Unlike the Eurofighter Typhoon , the F-22 does not have an electro-optical (EO) system for target identification. F-22 program managers have said consistently that they believe that the F-22 pilot will be able to identify any target -- emitting or not -- beyond visual range (BVR). "We are confident that we can demonstrate to our leadership that we know what's out there, and that we will operate with rules of engagement that reflect that fact," USAF program manager Gen Mike Mushala remarked at a conference in 1997.

The ALR-94 drives the F-22's defensive displays. The system determines the bearing, range and type of the threat, and then computes the distance at which the enemy radar can detect the F-22. The pilot is the decision-maker and is provided with timely, graphic information to guide defensive maneuvers. On the main defense display, usually shown on the left-hand screen in the cockpit, threat surface-to-air missile (SAM) and airborne early warning (AEW) radars are surrounded by circles that show their computed effective range. On the right-hand attack display, fighter radars are shown as blue beams extending towards the F-22's position.

The F-22 has no dedicated jamming systems. However, the APG-77 array can be used to generate powerful jamming beams over a certain frequency range.
Developing such a system has been a tremendous challenge. The F-22 avionics-development program is methodical and has learned from the experiences of other projects. From the outset, all of the software was designed on the same hardware with the same compilers and operating systems. "It was a tremendous advance," comments Boeing F-22 avionics deputy manager Gherry Bender. "We got beyond the hardware integration problems."

The complete system is being tested in three stages, starting with the ground-based avionics integration laboratory (AIL), then moving to the Boeing 757 flying test bed (FTB) and completing its tests on the F-22 prototypes. The AIL, located at Boeing Field in Seattle, WA, includes a tower-mounted sensor suite. The FTB is fitted with a sensor wing above and behind the cockpit, which accommodates the F-22's full-size wing-mounted antennas in their proper orientation. Internally, it features a complete CIP bank, an F-22 cockpit -- both the AIL and FTB support pilot-in-the-loop tests -- and multiple engineering workstations. The FTB has worked with Navy aircraft out of NAS Whidbey Island, WA, and with Air National Guard F-16s based at Albuquerque, NM.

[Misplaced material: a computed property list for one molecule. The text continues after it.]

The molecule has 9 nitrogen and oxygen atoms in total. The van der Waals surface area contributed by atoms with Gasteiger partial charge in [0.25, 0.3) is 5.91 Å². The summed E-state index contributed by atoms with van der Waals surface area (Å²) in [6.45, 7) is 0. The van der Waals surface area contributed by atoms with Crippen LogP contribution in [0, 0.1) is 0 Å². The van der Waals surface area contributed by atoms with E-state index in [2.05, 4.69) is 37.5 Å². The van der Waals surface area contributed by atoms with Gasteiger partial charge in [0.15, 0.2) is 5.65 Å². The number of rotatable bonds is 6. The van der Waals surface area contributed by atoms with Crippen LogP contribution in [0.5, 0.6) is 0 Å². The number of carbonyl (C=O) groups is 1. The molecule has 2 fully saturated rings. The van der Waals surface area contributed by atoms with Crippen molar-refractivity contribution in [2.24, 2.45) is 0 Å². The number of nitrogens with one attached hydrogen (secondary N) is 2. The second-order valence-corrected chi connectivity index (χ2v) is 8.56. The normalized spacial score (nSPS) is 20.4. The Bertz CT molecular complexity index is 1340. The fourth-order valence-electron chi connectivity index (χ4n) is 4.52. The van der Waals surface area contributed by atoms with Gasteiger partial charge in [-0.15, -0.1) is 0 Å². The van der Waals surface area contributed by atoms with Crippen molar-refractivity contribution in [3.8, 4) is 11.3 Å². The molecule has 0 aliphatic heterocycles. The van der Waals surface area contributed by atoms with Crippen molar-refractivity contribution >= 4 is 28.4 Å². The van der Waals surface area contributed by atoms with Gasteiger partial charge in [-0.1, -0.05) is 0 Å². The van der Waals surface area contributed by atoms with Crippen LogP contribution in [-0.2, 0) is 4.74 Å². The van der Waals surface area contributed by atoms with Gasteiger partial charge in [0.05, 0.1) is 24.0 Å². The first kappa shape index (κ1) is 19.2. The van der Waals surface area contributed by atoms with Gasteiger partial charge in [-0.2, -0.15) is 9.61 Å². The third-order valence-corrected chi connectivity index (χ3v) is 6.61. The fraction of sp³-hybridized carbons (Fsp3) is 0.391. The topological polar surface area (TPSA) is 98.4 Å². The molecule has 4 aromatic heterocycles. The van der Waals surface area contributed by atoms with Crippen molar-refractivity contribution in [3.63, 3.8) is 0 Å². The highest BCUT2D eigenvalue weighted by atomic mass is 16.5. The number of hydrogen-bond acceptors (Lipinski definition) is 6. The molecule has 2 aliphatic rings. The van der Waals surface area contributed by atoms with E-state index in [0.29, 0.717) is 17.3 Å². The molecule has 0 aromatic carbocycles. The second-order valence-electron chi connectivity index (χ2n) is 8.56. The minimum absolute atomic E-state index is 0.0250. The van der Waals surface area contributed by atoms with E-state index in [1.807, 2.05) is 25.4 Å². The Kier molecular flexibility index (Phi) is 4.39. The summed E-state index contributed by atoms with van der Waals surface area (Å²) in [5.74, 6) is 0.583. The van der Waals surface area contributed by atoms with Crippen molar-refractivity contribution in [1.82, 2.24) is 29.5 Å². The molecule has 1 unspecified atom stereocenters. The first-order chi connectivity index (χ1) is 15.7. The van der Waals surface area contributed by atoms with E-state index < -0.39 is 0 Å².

The goal is to make the testing as realistic and repeatable as possible at each stage and, thereby, to minimize surprises at each succeeding stage. "The problem with integration is fault isolation," says Bender. "To do that, we need repeatability, combined with data gathering and reduction to get answers rapidly. If we can isolate faults on the FTB, it's a lot cheaper than doing the same on the F-22."
The first elements of the engineering-and-manufacturing-development (EMD) sensor suite for the F-22 were installed on the 757 in 1998, and powered up for the first time in December of that year. These first tests used Block-i software, which comprised the basic operating system, navigation and some radar modes. Its primary goal was to unearth any basic problems "so that we wouldn't have to rewrite a lot of software later," says Bender. The Block-2 software, which integrates some EW and communication, navigation and identification (CNI) functions, has been operating on the FTB since October 1999, and will be loaded on to the fourth F-22 for its first flight.

Block 3.0 is the most crucial step forward, because it introduces sensor fusion among the radar, EW and CNI subsystems. A development version of Block 3.0, called Block 3S, has been flying on the FTB since April. Block 3S was added to the development program in early 1999, and includes sensor functions but not sensor fusion. "It is a risk-reduction tool," says Bender. "With the software controlling the sensors and fusion in the feedback loop, it's sometimes hard to unravel what happened. Did the sensor fail, or did it do what it did because we commanded it to do it?"

The real Block 3.0 is due to fly on the FTB in August before being loaded on Raptor 4004 in October or November. "It will be a challenge," says David Anderson of the F-22 Plans and Programs Division at Wright-Patterson AFB. "There is some risk there, depending on the availability of the aircraft and the software. The degree of risk depends on who you talk to." One area which is receiving some special attention, though, is throughput in the main computer. "We can't afford too much delay between the collection of the signal and the point where it is displayed to the pilot. We're overcoming that," says Anderson. But, he says, the team is confident that they will pass the milestone on schedule.